Mahatma Gandhi said that civil disobedience became a sacred duty when the state became lawless and corrupt. To the diehard protesters left at the diminished GotaGoGama, Gandhi’s words are at the heart of their people’s struggle. That the Rajapaksa regime was lawless and corrupt is not in dispute; its lawlessness and corruption brought a once emerging nation to bankruptcy for which crime no one has yet been taken to task.
On a windy, rainy day at Galle Face, the remaining tents are torn and bedraggled; many others were dismantled and taken away. St John’s Ambulance left, as did the mothers of the disappeared and the disabled soldiers. There is no more plastic recycling although the sign in empty bottles on the Port City wire mesh now reads Go Home Ranil. Having been chased away from their place on the barricades outside the presidential secretariat, two men climb onto a makeshift stage at GotaGoGama and start chanting about the sins of the new president and the “new” cabinet.
The area near S.W.R.D. Bandaranaike’s statue has been cleared and those protesters have moved to GotaGoGama, leaving behind a photographic memorial to murdered and disappeared journalists and other opponents of the vicious regime. Patrons at the Shangri-La hotel will no longer be disturbed by loud noises and unpleasant sights while drinking their whiskey.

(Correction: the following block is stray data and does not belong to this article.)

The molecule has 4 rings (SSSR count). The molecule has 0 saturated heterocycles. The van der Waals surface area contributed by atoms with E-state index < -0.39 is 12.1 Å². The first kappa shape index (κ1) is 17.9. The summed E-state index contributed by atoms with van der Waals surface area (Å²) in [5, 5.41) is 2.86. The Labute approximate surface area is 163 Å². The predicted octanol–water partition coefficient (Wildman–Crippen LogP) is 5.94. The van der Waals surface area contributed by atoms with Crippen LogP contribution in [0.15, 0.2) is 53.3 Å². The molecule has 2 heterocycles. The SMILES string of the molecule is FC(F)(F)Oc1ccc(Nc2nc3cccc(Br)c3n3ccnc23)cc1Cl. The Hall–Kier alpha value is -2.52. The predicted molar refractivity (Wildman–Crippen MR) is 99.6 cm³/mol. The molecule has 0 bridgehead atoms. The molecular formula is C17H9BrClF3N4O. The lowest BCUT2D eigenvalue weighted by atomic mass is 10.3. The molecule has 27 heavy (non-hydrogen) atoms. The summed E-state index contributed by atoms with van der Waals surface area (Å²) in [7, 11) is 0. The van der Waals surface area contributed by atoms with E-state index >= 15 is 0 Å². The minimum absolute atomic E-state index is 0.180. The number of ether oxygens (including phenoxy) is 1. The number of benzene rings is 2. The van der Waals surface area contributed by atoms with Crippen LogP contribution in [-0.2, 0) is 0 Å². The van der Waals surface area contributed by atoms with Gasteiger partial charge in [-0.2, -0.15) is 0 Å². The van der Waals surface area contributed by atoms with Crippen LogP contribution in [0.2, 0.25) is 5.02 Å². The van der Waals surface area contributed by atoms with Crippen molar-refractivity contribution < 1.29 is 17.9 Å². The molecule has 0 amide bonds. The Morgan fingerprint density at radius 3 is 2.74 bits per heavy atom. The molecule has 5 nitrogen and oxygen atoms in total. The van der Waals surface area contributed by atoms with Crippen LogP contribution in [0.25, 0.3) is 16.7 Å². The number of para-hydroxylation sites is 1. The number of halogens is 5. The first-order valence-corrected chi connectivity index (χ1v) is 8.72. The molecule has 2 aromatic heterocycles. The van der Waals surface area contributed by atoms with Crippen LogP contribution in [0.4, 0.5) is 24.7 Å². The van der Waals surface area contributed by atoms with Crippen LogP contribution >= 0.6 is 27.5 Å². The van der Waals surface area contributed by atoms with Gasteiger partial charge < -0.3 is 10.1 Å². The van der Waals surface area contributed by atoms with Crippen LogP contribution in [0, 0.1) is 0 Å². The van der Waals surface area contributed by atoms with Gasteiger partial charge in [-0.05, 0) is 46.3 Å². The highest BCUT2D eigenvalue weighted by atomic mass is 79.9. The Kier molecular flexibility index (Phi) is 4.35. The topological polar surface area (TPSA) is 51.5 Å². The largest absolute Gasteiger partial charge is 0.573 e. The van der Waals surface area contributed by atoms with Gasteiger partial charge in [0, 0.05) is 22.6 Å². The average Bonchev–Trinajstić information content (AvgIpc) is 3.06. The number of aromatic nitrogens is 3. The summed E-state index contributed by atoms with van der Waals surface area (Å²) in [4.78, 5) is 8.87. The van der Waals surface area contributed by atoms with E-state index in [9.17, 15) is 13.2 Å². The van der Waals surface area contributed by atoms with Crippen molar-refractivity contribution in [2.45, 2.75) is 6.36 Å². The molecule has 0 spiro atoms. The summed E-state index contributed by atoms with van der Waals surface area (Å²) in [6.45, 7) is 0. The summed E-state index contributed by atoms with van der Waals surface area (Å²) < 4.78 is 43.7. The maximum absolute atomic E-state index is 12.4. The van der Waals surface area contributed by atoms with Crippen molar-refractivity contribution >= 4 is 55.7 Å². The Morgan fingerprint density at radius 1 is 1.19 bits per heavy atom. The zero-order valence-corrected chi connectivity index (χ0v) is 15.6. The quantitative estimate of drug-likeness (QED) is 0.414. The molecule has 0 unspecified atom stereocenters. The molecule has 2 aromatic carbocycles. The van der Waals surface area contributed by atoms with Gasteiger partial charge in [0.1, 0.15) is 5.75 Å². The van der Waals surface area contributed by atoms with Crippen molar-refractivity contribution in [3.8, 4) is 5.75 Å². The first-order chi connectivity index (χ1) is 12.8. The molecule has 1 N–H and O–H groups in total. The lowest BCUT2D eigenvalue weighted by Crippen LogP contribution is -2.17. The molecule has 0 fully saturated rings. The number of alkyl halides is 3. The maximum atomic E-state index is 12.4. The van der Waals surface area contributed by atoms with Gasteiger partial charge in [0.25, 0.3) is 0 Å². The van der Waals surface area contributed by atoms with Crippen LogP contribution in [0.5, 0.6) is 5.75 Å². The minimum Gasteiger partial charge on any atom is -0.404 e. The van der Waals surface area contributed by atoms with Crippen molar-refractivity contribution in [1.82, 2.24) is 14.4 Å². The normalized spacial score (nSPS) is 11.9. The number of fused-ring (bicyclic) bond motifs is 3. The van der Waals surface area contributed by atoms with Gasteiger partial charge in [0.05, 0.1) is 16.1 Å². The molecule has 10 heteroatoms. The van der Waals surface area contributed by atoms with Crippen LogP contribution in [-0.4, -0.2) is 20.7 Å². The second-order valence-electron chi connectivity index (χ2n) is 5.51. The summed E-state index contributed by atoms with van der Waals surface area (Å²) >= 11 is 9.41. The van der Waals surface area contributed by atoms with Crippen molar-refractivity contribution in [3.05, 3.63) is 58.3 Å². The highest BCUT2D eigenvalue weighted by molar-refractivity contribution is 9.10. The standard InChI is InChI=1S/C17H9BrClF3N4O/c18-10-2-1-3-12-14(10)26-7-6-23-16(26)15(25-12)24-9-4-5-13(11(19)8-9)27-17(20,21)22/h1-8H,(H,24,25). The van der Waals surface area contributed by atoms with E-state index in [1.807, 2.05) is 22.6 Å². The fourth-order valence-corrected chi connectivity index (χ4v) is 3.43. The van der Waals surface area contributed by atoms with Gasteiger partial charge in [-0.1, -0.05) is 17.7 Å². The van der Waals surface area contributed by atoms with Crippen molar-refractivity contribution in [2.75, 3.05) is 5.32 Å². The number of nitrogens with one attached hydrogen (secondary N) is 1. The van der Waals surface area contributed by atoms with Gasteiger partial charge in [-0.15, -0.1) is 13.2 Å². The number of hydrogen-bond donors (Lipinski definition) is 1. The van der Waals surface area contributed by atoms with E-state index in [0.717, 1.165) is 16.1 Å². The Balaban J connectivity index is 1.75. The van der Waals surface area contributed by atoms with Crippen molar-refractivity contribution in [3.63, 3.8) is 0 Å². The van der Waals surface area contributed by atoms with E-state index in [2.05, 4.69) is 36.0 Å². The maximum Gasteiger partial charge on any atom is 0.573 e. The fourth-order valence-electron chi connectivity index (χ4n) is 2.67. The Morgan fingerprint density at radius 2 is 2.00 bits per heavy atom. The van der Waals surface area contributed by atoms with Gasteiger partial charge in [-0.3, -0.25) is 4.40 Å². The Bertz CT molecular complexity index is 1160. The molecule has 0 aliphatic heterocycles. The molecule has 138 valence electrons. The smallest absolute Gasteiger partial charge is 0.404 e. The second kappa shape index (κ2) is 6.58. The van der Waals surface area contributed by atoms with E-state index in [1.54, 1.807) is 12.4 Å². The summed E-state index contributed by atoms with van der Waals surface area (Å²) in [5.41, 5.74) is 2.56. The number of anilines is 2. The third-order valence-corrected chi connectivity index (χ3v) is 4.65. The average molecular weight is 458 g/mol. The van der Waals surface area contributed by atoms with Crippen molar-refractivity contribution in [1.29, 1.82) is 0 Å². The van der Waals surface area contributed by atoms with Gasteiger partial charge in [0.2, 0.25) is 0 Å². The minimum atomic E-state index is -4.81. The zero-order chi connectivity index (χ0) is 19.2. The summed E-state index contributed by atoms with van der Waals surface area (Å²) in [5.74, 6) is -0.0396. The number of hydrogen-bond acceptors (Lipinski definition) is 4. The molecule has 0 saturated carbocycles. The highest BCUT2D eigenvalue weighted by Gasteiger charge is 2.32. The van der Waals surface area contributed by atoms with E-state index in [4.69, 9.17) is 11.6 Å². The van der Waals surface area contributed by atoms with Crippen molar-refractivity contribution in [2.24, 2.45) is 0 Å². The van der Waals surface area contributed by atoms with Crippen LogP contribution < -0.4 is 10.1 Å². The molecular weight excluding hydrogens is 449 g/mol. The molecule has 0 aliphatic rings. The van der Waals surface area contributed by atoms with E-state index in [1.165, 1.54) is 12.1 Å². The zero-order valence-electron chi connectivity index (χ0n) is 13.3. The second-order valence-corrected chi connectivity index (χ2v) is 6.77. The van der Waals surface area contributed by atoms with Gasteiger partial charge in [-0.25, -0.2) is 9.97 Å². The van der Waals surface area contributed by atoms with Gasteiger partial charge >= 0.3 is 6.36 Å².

In one corner at GotaGoGama, young men are hauling broken wooden pallets to a makeshift kitchen where others are stirring large pots of rice, chicken curry and beetroot for dinner. The mood is sombre but defiant.
“We are peaceful, nonviolent protesters exercising our constitutional right to be here. We won’t leave unless the court tells us to,” said Angelo Kulasuriya, who has been with the aragalaya since April.
The aragalaya has achieved many things, including meeting its goals of ousting an incompetent and arrogant president as well as a reviled prime minister. But in the minds of the those who are left at the site, the major objective of system change has yet to be met. President Rajapaksa, they say, has been replaced by an equally untrustworthy and cunning president; as one cartoon depicted him, a wolf in sheep’s clothing.
In the past two weeks, 44 prominent protesters have been arrested including Buddhist monks, journalists and trade unionists as well as ordinary citizens, drawing worldwide condemnation. “Authorities must respect peoples’ right to peaceful assembly in public spaces and refrain from intimidation or use of force to disperse peaceful protesters,” said Amnesty International South Asia.
Calling on the government to release protesters who had been only exercising their right to peaceful assembly, the organisation said, “If sufficient evidence of criminal wrongdoing persists, promptly charge with a recognizable offence that commensurate with the nature of the crime after assessment on a case by case basis, in accordance with international due process and fair trial standards.”
“The route to follow is not emergency rule by cracking down on the protesters and their leaders but to find ways and means of engaging with them in a nonviolent manner and address the root causes that brought tens of thousands of citizens young and old to the streets countrywide. The legitimate demands of people who have seen their living standards crash in a matter of months should be addressed through dialogue with them and not by assuming emergency powers and engaging in witch hunts to silence the dissenting voices.,” said the National Peace Council in a media statement.